Cleaning of your dentures should be carried out after meals with soap and a denture brush, or small nail brush over a basin filled with water. Denture cleansers shouldn’t be needed often, and when they are used the manufacturer’s instructions must be followed. NEVER use harsh household cleansers such as Jiff, bleaches etc.
Keep your dentures in overnight until you are used to them, only taking them out to clean them before going to sleep. Once you have adjusted to wearing your denture take them out and keep them in a glass of water or denture bath provided with water covering them to prevent them drying out and shrinking.
Take care not to drop your dentures as accidental breakage may occur. If a repair is ever needed, never try to fix them yourself as many adhesives can melt the denture material making them un-repairable.
Problems with new dentures:
It will probably take some weeks to learn to manage your dentures with complete confidence. Some adjustment of your diet may be needed until you get used to them. Food should be eaten in small amounts and you should try to eat on both sides.
Some discomfort may be felt at first. If you experience pain, the dentist can ease the source of the discomfort. Take denture out but replace it for some hours before your next appointment so that your dentist can see the source of the trouble. NEVER attempt to adjust the denture yourself.
Its all part of the service to ensure your dentures are fitting just right. Any problems should be discussed with your dentist.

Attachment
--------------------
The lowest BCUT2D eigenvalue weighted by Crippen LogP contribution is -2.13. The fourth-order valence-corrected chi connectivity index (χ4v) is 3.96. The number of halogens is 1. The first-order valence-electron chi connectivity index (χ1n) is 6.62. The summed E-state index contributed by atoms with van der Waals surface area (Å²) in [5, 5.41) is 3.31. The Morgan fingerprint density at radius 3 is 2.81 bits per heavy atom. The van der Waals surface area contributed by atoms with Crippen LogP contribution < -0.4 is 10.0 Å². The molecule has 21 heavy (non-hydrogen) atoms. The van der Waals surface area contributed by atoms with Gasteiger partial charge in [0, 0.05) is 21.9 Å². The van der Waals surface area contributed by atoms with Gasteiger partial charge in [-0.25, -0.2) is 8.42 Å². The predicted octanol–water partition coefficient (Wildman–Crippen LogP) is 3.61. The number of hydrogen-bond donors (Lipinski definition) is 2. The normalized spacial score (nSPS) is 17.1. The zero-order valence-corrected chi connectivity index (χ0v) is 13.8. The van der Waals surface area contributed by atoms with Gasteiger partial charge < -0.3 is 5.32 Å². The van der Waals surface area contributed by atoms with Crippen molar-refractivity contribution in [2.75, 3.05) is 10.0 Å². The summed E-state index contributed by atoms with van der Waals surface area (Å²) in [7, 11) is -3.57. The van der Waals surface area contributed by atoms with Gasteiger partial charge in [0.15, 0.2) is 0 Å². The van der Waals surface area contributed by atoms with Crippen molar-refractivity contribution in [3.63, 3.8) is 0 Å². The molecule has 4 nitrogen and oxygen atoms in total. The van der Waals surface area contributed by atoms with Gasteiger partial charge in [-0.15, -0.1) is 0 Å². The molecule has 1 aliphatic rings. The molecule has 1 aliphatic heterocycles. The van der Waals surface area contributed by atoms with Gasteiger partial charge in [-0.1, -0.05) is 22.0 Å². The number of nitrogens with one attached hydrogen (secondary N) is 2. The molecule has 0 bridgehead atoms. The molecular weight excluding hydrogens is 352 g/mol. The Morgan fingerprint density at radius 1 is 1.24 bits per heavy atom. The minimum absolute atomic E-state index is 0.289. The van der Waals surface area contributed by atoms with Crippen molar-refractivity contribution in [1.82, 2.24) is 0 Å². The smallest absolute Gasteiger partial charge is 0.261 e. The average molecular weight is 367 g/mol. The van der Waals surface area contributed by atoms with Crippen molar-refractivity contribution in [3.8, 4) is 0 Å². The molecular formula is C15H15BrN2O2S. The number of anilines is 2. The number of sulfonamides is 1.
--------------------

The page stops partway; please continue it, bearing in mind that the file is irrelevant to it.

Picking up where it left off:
Please phone us on (07) 308 7469 to make an appointment.
Management of Tooth Erosion
Erosion - what causes this dental problem?
Have you been identified as having excessive loss of your hard tooth tissue from external acidic attack.
This can occur separately and be unrelated to the acidic process that causes cavities in their traditional way (ineffective cleaning and/or too much sugar in your diet).
We call this tooth loss “erosion” and it can be a result of intrinsic factors such as chronic indigestion (acid reflux disease) or eating disorders like bulimia. It can also be from external (extrinsic) factors like too much acidic food or drink, certain medications or even perceived healthy actions like consuming Vitamin C or some homeopathic remedies.
What we aim to do for you is help identify how and when these acidic episodes may be occurring so that they might be reduced and then help your body to re-mineralise any softened tooth areas. It is important to realize that a good supply of your own saliva is key in both “buffering” acid so it is destructive for less time and also so minerals within it can repair and strengthen your own teeth.
WHAT YOU CAN DO TO HELP
You must ensure you have regular consumption of sufficient water to remain fully hydrated. This will vary depending on degree of exercise, climate, your size etc but a good barometer that you are not dehydrated is that your urine should be clear.
WHAT TO AVOID
It is also important to avoid too many acidic events by avoiding carbonated drinks (especially Cola or Lemon flavored), fizzy lollies, chewing Vitamin C tablets, drinking sports and energy drinks. Even fresh lemon, orange or tomato juices are very acidic. If you are bulimic we encourage you to seek help from your Nurse or GP.
OTHER HEALTH FACTORS
There may be issues with your asthma inhaler and it is important your diabetes is well controlled.
Irrespective of what causes your predisposition to erosion, we suggest following these instructions to ensure reduced acidic attacks on your teeth.
· Drink a hot cup of water first thing in the morning
· Eat fruit for breakfast (encourages saliva production)
· Avoid mid-meal snacks
· Stay hydrated (Two litres of water per day)
· Chew Recaldent/Extra gum two or more times per day
· Apply Tooth Mousse often
· Don’t brush teeth after acidic events for at least one hour
· Minimize the number of erosive events